In July of this year, the autonomous region of Karakalpakstan in Uzbekistan was shaken by violent protests sparked by Uzbek president Shavkat Mirziyoyev’s proposition of a constitutional amendment that, if passed, would withdraw Karakalpakstan’s right to secede from Uzbekistan.
According to official Uzbek sources, at least 21 people were killed, 243 more were injured and 516 people were detained; however, numbers given by several independent journalists and international human rights organizations estimate much higher casualties. The violence comes in the wake of claims by the Uzbek government that it is leaving its authoritarian past behind, placing the burden on the international community to hold Uzbekistan accountable for its promises and not allow its human rights abuses to continue unchecked.
Though technically a part of Uzbekistan, Karakalpakstan and its residents have a distinct history, ethnicity and language. During the Soviet era, Karakalpakstan was officially a part of Kyrgyzstan and then Kazakhstan before eventually joining Uzbekistan. In 1990, it declared its independence before the other Central Asian regions, but became a part of independent Uzbekistan in 1993 — an arrangement intended to last 20 years before Karakalpakstan would have the right to hold a referendum on the possibility of seceding from Uzbekistan.
However, Karakalpakstan has the highest poverty rate in all of Uzbekistan and struggles with severe water issues, a high maternal mortality rate and a high rate of respiratory diseases. These problems shifted the region’s focus away from independence to the goal of first improving its citizens’ quality of life.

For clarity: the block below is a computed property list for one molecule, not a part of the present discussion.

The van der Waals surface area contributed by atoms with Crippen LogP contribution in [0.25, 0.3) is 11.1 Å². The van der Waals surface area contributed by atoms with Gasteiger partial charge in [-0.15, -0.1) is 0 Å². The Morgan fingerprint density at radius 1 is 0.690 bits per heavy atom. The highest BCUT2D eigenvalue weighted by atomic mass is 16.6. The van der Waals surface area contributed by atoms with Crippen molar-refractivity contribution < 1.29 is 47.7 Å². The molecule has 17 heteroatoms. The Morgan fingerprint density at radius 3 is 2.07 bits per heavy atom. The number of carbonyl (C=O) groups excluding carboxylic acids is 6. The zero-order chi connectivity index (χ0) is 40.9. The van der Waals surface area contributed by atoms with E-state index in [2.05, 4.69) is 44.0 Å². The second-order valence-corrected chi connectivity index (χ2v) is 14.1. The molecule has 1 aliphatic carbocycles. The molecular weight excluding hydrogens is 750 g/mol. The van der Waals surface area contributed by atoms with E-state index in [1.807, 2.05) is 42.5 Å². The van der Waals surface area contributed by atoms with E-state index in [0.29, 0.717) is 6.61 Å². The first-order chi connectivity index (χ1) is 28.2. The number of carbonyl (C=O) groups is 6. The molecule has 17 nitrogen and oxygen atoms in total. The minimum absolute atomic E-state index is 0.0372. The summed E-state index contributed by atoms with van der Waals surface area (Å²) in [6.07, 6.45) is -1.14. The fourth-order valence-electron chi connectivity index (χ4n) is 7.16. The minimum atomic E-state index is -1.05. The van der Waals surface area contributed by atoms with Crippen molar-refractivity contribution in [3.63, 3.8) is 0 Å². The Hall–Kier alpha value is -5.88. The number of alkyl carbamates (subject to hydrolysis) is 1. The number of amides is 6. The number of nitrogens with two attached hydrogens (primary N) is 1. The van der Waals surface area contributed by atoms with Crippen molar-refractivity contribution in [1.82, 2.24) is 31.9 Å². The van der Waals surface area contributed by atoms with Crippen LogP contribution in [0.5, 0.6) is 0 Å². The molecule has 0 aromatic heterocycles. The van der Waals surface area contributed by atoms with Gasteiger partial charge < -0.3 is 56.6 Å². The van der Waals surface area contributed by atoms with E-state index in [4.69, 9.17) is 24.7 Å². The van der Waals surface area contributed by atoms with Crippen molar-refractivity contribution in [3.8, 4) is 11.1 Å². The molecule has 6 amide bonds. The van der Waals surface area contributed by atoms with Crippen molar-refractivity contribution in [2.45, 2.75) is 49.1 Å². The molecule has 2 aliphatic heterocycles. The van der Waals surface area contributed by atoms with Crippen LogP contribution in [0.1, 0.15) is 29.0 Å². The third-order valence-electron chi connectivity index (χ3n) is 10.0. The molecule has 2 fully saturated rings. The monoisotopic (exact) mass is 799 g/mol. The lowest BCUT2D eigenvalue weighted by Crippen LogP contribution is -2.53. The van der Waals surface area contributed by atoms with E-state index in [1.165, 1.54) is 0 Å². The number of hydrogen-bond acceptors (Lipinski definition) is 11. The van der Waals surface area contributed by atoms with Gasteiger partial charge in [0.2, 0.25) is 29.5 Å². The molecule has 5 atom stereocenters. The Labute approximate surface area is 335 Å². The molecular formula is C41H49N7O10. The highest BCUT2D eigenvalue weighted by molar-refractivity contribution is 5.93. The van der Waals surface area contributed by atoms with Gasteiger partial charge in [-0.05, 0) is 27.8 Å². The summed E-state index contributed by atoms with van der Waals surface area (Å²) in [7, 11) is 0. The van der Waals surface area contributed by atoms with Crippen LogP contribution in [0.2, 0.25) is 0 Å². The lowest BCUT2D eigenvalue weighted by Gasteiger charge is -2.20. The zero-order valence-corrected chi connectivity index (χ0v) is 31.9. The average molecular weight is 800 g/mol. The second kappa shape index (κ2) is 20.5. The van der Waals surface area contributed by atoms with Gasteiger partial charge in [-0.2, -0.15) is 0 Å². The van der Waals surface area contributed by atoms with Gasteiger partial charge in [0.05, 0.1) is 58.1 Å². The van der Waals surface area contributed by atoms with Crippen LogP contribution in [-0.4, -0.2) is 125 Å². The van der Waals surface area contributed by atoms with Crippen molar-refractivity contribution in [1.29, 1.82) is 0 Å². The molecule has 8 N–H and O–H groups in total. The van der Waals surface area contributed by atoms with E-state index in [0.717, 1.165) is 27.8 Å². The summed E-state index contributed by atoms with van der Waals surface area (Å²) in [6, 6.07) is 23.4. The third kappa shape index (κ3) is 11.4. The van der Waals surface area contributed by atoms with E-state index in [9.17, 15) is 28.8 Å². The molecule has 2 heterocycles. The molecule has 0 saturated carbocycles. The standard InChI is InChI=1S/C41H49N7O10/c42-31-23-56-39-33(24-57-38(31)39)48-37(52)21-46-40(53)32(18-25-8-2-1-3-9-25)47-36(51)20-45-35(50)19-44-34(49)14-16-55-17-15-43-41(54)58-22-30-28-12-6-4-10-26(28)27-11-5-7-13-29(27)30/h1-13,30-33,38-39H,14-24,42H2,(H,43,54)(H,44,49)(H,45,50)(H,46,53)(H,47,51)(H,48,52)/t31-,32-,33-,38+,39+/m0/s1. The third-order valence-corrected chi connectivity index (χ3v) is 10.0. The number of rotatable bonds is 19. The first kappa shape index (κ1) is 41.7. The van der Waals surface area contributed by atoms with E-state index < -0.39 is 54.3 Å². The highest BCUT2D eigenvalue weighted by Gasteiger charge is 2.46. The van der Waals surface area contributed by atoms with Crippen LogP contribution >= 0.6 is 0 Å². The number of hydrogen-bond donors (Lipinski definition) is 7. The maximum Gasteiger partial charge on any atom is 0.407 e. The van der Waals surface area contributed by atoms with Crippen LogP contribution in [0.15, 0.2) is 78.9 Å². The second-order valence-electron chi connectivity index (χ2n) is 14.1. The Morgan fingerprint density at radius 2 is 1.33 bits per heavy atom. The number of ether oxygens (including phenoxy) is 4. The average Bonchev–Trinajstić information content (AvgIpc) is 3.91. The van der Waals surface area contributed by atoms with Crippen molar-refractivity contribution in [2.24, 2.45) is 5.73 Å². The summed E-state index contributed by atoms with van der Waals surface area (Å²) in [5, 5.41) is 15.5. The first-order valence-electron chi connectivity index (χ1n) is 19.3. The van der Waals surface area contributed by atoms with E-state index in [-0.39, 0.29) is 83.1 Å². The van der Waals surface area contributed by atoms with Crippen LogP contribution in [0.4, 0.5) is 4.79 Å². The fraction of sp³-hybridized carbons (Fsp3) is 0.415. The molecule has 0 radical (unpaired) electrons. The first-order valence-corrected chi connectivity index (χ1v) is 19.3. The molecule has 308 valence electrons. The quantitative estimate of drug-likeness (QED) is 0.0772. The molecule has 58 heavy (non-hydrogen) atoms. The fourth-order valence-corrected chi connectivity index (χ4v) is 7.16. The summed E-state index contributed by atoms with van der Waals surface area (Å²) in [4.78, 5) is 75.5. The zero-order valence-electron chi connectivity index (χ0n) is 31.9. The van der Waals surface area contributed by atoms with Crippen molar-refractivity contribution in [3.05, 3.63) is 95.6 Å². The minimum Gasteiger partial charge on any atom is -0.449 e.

Despite this shift in the public discussion, separatist sentiment remains strong in Karakalpakstan. When media outlets shed light on Mirziyoyev’s proposal to amend the constitution and withdraw the Karakalpak right to secede, an uproar began on social media. Mobile connectivity in Karakalpakstan suddenly began failing toward the end of June, around the same time that residents in the region reported seeing an increased number of Uzbek police officers in the area. The violent arrest of journalist Dauletmurat Tazhimuratov, one of the most prominent voices of dissent against the president’s proposition, finally inspired people to take to the streets.
Though widespread, the protests were peaceful and police did not initially use force. When demonstrations began on July 1, the Karakalpak Ministry of Internal Affairs sent units to the site and released Tazhimuratov. As it became clear that the crowds were not going to disperse, police began using tear gas, water cannons and rubber bullets. Internet in the region was also completely shut down. Eventually, protesters returned home, but the arrest of Tazhimuratov for a second time on July 2 caused crowds to gather again. Rapid reaction units began to make arrests and employ increasingly violent methods of crowd control, including batons and stun grenades. The situation finally began to calm down with the arrival of the Uzbek president and prime minister in Nukus, though due to the lack of internet it took until the next day for the news to fully spread and bring an end to the protests. Tazhimuratov was ultimately charged, though the Uzbek government has not yet made those charges public.
On July 21, after strong pressure from the Karakalpak legislature, President Mirziyoyev finally lifted the curfew and state of emergency that he had previously imposed in the region, and promised that Karakalpakstan would be allowed to retain its constitutional right to secede. The Foreign Ministry of Uzbekistan also admitted that it intentionally worsened internet access in Karakalpakstan due to fears of alleged “fake news.” Using footage obtained by drones, the Karakalpak internal affairs ministry continued to detain people and faced accusations of abuse of said detainees.